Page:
Computing solution giant IBM spends billions of dollars in advertising each year to try and make investors and the general public believe that its engineers are hard at work trying to come up with technology that would make things better for the humankind. And while the company has contributed immensely to modern technology, some of its claims seem to be more science fiction than anything else. Take, for example, their claim that developments in the next five years will allow folks to harvest energy from their own movements and from the movement of water through household plumbing. Though the idea is novel, it is IBM’s claim that the energy harvested from movement of water through pipes and human motion alone would be sufficient to power entire households that surprises us.
The claim is a part of ‘IBM 5 in 5′ which is a prestigious list of technological developments that the computing giant predicts would be realized in the next five years. The concept is wonderful and though several technological precedences for this stream of thought exist already and have been proven to be effective, alas, the laws of thermodynamics do not agree with IBM’s distinguished engineers.
Even in theory, the notion that the electricity generated from regular human movement such as walking can power a whole home is absurd. And not in the least because the technology doesn’t exist. The technology that enables people to harvest their own movement by drawing energy from vibration via piezoelectric materials has already been produced, studied and proven effective. Sadly, it hasn’t been proven to be able to generate enough power for our needs. This means that though a special pair of sneakers fitted with piezoelectric sensors can produce electricity; it won’t be enough to juice up your iPod given the current state of technology.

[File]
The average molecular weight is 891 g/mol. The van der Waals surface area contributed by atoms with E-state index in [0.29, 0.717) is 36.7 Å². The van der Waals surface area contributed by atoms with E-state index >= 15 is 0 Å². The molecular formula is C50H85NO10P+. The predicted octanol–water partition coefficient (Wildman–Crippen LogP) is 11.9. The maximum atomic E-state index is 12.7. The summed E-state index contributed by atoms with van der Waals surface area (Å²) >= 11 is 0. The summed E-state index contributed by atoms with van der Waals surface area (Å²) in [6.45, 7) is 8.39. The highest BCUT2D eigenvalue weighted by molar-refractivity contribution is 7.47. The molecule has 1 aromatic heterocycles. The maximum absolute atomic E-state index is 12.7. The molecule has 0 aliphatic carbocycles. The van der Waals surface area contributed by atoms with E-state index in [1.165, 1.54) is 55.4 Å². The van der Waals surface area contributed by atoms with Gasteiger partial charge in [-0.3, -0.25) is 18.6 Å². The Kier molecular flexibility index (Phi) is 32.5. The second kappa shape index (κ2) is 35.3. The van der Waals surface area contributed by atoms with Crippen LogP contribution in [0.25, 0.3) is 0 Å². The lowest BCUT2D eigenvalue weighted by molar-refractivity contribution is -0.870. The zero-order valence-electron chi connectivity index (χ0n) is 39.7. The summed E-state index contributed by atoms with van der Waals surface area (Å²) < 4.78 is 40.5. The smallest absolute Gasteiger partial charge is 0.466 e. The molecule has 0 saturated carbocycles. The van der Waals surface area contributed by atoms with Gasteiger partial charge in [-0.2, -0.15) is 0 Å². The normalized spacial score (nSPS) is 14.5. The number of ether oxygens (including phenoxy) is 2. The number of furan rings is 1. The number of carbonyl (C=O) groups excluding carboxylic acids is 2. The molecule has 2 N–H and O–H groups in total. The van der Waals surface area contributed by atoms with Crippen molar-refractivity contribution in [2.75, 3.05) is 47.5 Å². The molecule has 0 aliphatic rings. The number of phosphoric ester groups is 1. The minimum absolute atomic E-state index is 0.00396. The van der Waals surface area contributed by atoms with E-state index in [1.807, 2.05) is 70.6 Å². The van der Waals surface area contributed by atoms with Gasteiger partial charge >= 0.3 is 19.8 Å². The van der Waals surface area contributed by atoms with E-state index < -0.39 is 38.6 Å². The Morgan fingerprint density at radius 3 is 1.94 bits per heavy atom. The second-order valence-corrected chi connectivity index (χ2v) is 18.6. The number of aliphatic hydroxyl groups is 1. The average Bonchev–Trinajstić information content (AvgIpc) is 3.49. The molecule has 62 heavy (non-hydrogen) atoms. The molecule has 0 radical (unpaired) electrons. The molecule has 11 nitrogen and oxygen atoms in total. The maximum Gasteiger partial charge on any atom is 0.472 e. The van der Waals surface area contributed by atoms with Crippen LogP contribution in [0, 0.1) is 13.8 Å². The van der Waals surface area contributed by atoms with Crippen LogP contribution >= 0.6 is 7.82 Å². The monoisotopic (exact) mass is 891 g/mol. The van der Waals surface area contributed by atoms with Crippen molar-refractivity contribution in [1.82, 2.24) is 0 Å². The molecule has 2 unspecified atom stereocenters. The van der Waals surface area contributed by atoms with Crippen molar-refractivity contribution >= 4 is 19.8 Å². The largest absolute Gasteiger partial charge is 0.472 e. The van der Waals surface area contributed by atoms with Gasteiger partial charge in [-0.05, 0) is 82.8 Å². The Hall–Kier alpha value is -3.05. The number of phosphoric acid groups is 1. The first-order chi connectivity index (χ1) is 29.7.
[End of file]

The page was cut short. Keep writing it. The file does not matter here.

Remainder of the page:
And that is why IBM’s claim falls flat on its face. There aren’t any studies to back this up just yet, but consider the amount of power a normal, mid-income family home needs to remain functional through a single day, and then compare it to the miniscule amounts of electricity that walking all day in a special pair of electricity would generate. Even without statistical data, the difference is huge and without a real hardcore study to back it, there is no way parasitic power collection that can power real homes within the next five years. Perhaps in the next fifty years when power collection technologies would advance by leaps and bounds, but definitely not in the next five years. Maybe its time IBM actually spent a little more moolah on trying to develop these technology and come up with actual stats and studies to back such claims rather than paying marketing whiz kids to come up with sensationalist catch phrases.